Wednesday, May 22, 2013
Jordan (Halle Berry) is a 911 call centre operator, she is very good at her job, gets along with her peers and is dating a local police officer. She takes a 911 call from a young girl whose house is currently being broken in to, after telling the girl to find a room, lock herself in it and hide, the call drops out. This is when Jordan makes a grave mistake, she hits re-dial and phones the girl back, this gives the intruder the girls location and costs her her life.
Flash forward 6 months and Jordon is no longer an operator, but a teacher of want to be call centre operators. That is of course, until a call comes through from Casey Welson (Abigail Breslin) who has just been abducted and has managed to call 911 from the boot of the car she is trapped in! The film actually has some genuinely tense moments during this race against the clock as the police frantically try and track down the car, but alas the tension is short lived and the film takes a harsh nose dive into the pit of stupidity and absurdity.
Clearly not content with continuing the downward spiral of her own career, Halle Berry has decided to try and take a piece of Hollywood's youth with her....Oh to have been a fly on the wall when Abigail Breslin's manager called to tell her of an awesome project he thinks she should do! To her credit, director Brad Anderson has done some fairly decent work over the years with films like The Machinist, Transiberian and Session 9, not to mention his many TV works, but here we are presented with the bulk standard cliche serial killer thriller. A movie that you will be spending far too much time yelling at the stupidity of the characters on screen than actually caring about them. And one for which Halle Berry must exude every facial expression in her repertoire in reaction to events unfolding countless miles from her location and via telephone hook up!
On the whole, the film is not awful, it is just exactly what you would expect it to be. Speaking of which, I would normally provide a trailer for the film reviewed at the bottom of this post, however the trailer for the call takes the unusual step of presenting you with the entire plot of the film, ending and all. So if you did have any thought of seeing the film, don't watch the trailer, however if you are a busy person with nary 94 minutes free in your life, you could always just watch the trailer and be content that is it possibly the most tense 2 and half minute film you will see in a while!
Wednesday, May 15, 2013
Spring Break in the United States is probably the closest real life equivalent to the adage Sex, Drugs and Rock N Roll you could get! Here in Australia the closest thing would be schoolies week up on the Gold Coast, either way, it is not a culture that this reviewer understands in the least.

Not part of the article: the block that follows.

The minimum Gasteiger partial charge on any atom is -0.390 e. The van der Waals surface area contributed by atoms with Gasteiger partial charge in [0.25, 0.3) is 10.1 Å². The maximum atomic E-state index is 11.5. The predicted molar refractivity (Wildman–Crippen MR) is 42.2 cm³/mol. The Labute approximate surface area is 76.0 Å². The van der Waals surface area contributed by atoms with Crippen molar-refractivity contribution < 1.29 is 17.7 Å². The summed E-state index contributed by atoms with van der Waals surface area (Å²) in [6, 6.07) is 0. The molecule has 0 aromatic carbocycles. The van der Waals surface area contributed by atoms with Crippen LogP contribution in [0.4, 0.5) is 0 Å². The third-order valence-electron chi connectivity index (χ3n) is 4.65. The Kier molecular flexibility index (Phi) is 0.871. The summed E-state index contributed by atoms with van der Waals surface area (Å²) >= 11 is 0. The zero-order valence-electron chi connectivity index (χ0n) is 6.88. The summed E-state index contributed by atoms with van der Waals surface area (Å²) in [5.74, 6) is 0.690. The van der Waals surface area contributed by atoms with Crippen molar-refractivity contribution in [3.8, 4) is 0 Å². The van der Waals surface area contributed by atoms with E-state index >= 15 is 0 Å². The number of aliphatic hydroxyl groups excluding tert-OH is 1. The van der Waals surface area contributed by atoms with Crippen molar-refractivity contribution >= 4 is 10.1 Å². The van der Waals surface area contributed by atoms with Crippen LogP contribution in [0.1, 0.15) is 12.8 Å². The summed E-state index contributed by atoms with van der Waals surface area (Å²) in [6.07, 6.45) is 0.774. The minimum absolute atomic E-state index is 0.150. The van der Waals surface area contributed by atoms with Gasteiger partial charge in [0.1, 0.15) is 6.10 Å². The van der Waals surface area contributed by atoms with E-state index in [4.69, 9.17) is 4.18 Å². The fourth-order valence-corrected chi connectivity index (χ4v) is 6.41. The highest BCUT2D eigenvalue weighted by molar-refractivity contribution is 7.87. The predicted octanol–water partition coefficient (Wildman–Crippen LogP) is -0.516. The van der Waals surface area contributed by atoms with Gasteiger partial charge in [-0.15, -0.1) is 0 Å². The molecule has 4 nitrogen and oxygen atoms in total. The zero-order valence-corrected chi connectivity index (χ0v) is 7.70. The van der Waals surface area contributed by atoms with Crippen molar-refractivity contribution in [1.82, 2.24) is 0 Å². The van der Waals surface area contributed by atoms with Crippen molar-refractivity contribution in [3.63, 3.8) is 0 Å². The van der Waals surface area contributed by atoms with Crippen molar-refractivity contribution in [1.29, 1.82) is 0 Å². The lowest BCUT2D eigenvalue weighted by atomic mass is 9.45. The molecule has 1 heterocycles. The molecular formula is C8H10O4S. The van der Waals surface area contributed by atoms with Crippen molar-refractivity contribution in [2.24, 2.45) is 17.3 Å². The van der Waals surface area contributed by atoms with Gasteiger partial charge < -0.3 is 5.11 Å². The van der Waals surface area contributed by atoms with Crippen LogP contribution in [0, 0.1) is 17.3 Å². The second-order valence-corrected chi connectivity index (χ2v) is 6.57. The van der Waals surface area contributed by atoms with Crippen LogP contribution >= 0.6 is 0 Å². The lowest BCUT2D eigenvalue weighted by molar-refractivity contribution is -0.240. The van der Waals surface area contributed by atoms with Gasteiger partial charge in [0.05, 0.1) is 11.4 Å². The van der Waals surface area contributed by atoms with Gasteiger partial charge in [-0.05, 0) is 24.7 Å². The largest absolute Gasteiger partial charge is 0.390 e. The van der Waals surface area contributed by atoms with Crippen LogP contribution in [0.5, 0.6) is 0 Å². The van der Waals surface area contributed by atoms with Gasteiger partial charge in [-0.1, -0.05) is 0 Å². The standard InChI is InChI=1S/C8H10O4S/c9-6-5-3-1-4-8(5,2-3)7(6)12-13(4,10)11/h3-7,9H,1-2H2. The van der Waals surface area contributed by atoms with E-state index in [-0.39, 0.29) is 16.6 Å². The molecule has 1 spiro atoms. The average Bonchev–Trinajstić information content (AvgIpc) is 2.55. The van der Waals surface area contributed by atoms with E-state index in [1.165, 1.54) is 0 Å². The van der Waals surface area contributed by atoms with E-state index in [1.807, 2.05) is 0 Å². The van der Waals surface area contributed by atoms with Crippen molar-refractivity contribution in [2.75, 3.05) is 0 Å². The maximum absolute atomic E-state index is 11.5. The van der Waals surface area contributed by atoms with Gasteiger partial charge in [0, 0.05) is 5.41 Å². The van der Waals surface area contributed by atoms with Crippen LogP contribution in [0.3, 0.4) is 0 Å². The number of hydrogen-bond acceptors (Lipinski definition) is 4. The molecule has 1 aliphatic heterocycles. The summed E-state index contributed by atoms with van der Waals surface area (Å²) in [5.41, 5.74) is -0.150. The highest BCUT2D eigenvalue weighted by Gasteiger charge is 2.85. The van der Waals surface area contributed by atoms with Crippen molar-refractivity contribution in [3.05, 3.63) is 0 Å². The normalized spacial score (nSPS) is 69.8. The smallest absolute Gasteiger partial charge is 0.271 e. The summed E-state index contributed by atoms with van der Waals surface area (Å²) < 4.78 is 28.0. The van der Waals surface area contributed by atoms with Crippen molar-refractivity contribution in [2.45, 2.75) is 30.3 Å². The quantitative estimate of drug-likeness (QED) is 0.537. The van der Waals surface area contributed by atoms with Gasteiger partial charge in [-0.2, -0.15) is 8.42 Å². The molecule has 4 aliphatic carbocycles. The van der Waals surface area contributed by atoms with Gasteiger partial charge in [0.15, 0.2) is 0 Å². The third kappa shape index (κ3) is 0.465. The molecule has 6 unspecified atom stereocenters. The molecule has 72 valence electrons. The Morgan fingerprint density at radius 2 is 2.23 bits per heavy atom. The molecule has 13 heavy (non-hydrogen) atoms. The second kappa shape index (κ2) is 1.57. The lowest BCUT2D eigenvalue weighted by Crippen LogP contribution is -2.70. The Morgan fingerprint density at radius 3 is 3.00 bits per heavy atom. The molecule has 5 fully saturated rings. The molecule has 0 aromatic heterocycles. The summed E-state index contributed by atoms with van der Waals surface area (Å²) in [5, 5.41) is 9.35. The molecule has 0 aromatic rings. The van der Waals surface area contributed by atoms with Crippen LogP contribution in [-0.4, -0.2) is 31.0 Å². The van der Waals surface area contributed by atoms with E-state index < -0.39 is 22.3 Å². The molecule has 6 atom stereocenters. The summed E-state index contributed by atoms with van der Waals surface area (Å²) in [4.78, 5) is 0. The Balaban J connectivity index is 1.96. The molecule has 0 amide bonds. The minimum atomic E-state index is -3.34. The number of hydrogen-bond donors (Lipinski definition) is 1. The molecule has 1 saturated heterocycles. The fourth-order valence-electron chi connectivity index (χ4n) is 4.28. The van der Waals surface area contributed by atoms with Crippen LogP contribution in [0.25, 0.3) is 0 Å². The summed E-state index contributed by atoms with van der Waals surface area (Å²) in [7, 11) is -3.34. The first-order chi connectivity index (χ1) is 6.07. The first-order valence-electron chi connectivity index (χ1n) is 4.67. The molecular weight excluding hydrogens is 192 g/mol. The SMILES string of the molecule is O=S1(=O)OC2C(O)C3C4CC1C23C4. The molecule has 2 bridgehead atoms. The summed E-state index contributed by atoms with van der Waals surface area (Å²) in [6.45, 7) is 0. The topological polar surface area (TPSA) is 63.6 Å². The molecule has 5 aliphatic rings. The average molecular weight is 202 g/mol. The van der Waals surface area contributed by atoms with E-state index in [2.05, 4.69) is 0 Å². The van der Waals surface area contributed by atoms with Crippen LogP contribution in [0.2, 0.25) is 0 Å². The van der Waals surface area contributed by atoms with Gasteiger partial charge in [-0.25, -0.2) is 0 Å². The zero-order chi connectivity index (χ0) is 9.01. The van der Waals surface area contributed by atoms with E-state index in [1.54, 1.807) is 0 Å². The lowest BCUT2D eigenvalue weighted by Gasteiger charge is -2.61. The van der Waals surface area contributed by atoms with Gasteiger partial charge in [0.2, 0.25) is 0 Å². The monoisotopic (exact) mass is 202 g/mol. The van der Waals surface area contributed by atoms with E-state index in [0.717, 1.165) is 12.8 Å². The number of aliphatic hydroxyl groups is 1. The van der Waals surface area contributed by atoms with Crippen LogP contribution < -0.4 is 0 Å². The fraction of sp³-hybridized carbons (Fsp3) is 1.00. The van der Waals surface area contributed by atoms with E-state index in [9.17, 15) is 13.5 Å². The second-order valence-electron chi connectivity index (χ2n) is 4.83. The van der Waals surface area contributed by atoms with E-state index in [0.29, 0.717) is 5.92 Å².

The opening of Spring Breakers is basically a 10 minute segment lifted from the deplorable Girls Gone Wild Series before introducing us to what will be the main plot. That is, we meet four childhood friends, Faith (Selena Gomez), Brit (Ashley Benson), Candy (Vanessa Hudgens), and Cotty (Rachel Korine), who are desperate to go to spring break and escape the mundane routine of their lives, so desperate in fact that they are willing to do just about anything to get there! This includes three of the girls holding up an all night diner and robbing its patrons.
Once they get to Florida they partake in many of the expected Spring Break traditions before things soon take a turn for the worse and the girls wind up getting arrested and put in jail. Soon after their court appearance one of the local drug bosses, Alien (James Franco) bails them out.
His motives are a little unclear at first, but after a quick visit to a strip club, they soon learn that Alien is one of two main players in town, his ex-best friend Big Arch (Gucci Mane) being the other. They are soon caught in the middle of a drug war and things are quickly spiraling out of control.
Artistically it looks fantastic, but then I would have expected nothing less given the cinematography is by Benoit Debie who has amazing visual presence in all of the films he has worked on. The score is by Cliff Martinez and Skrillex, so bascially the score to Traffic being remixed into Dubstep. The film barely takes a breath as far as the soundtrack is concerned with music basically under every scene.
The performances from the cast are great, of course much has been made of the two former Disney girls taking on these more adult roles, but they perform very well in their character shoes (They have little else to perform in...). James Franco steals the show however, in an almost unrecognizable role as Alien, proving yet again that he is certainly one of the most versatile actors currently working in the industry!
On the whole the experience was certainly different, and whilst I wouldn't say I enjoyed myself, I was at least entertained and certainly intrigued by almost every aspect of this film!
Monday, May 6, 2013
Well, as most people have probably noticed, the blog has been a little unattended lately. Hopefully all of that is about the change as I will be forced to write reviews for the features I see. I am joining the ranks of Film Central, a weekly community radio show dedicated to film. Whilst I have been co-hosting the show for a while, I am now going full time every week for 2 hours discussing all of the latest releases in cinemas and on DVD or Blu-ray. I will be posting my reviews to this blog as well as maintaining the Film Central Facebook page. (Feel free to like it, but don't feel obligated ;) )
I will also work on podcasting the show, but there are a few rights issues to work out, so once that is all sorted hopefully you will be able to listen retrospectively!